Marques Colston emerged from the New Orleans Saints’ off week in a peculiar place.
The veteran wideout is merely 137 yards away from setting yet another franchise record, this one for receiving yardage. He also just had the least productive two-game stretch of his eight years with the Saints and in the NFL after tallying a total of 26 yards on three catches in a win at Chicago on Oct. 6 and a loss at New England on Oct. 13.
But doing justice to the first half of his nickname “Quiet Storm,” Colston hasn’t gotten worked up about either situation.
He politely declined Wednesday to discuss what, if anything, surpassing former Saints wideout Eric Martin’s 7,854 career receiving yards would mean to him.
Colston’s younger teammates said he’s teaching them to be better professionals by dealing with his momentary decline in productivity in a manner No. 1 wide receivers elsewhere in the NFL might have difficulty replicating.
“I never hear him ... say anything negative,” rookie wide receiver Kenny Stills said. “It rubs off on me and the rest of the group knowing that, as long as we’re winning, things are great (with Colston).”
To be sure, Colston has done his part to help the Saints start their season 5-1. He caught a 25-yard touchdown pass from Drew Brees in Week 1 against Atlanta which, after an extra point, tied the game at 10 before the Saints went on to win 23-17. The catch was No. 533 for Colston, breaking Martin’s previous Saints record.
Colston — who has the franchise records for both receiving and total touchdowns (59) — has since caught 23 more passes, among them a 31-yarder that set up a 27-yard, game-winning field goal as the clock ran out at Tampa Bay in Week 2. He had a combined 12 catches for 167 yards in wins against Arizona and Miami.
Then he entered uncharted territory in a bad way, catching a pair of passes for 15 yards at Soldier Field in Chicago, and a lone one for 11 yards at Gillette Stadium in Foxborough, Mass. That was the lowest output in back-to-back contests for Colston since he had 33 yards in consecutive games in 2007.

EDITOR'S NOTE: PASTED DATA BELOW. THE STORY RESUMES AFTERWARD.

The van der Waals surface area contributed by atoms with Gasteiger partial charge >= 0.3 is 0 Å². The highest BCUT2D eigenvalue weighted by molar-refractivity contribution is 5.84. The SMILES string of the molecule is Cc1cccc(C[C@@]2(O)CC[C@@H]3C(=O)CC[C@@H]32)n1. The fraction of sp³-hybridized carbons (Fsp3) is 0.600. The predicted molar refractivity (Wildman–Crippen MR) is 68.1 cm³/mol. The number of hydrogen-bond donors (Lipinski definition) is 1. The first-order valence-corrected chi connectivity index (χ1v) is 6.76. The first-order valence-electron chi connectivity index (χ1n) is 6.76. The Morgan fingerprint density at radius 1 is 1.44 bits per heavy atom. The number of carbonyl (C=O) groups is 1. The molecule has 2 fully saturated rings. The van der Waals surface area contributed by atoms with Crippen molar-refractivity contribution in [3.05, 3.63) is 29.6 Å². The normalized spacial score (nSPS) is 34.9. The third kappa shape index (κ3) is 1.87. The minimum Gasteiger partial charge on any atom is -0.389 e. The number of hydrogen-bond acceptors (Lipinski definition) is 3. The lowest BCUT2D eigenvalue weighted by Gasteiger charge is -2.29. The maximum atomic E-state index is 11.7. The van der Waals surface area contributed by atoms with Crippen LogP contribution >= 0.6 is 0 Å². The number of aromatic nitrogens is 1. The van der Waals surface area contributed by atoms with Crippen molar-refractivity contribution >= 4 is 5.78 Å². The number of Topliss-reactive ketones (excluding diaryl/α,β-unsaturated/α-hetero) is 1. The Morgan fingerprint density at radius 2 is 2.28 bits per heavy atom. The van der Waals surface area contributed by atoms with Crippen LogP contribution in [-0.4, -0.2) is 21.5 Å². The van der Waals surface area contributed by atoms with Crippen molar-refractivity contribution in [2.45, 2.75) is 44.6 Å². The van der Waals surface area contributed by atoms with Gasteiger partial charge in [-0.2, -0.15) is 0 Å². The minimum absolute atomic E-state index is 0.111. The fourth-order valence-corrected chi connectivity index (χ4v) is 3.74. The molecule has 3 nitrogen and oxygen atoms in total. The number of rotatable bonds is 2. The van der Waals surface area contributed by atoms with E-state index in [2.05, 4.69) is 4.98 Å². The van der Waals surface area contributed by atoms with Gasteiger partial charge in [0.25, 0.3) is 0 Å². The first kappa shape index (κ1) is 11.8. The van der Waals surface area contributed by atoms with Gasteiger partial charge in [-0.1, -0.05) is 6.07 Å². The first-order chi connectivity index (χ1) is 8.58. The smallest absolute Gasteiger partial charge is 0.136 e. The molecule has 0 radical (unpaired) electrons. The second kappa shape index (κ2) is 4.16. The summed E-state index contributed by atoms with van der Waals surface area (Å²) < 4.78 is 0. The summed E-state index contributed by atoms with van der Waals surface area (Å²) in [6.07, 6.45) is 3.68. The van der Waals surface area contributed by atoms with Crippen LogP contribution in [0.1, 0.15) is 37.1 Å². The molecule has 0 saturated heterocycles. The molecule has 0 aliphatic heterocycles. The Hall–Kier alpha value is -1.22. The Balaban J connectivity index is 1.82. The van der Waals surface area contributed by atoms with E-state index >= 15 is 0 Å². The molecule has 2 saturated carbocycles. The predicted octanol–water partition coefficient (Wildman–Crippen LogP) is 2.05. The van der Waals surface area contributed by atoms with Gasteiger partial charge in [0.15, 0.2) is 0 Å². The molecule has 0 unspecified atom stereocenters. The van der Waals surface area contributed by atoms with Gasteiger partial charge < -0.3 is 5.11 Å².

Colston finished Week 6 with 324 yards. Though that leads a wide receiver corps that has accounted for just 660 of the 1,958 yards for which Brees has passed, only once has Colston had fewer yards through a six-game stretch to start a season.
Nonetheless, amid his recent struggles, Colston has won admiration. Stills and second-year receiver Nick Toon praised Colston on Wednesday for staying soft-spoken and humble while tight end Jimmy Graham and running back Darren Sproles have drawn most of Brees’ attention. That’s a reality former or current wideouts with reputations as outspoken divas — Roddy White, Brandon Marshall, Randy Moss or Terrell Owens — perhaps wouldn’t be able to handle.
“Nothing’s changed,” Toon said. “He’s not a guy that you hear complaining. He just comes to work every day.”
Stills added: “As long as we’re winning, there’s no reason to stir anything up. He’s doing a great job of leading the rest of us and showing us how things are supposed to be done.”
Toon said what most impresses him about Colston is that he’s piled up the accomplishments in a system designed to put the football in the hands of as many players as possible. Graham, for example, has six of the team’s 14 receiving touchdowns, but seven other players have divvied up the remaining eight scores.
“For anyone to have those records is definitely a tremendous accomplishment,” Toon said. “But in this offense, it’s even harder to do.”
Matching his career average of 71.5 receiving yards per game would let Colston attain his trifecta of major Saints receiving records at some point during his team’s visit to the New York Jets on Nov. 3. It’s an opportunity he may not much care to hype as the Saints prepare to host the Buffalo Bills on Sunday, but it’s one he’ll get because, in coach Sean Payton’s words, “He’s been ... very reliable (and) available.
“He’s been very consistent,” Payton said about Colston, who famously was three picks away from being drafted last in 2006. “He’s got a big target area and works extremely hard during the course of the week.”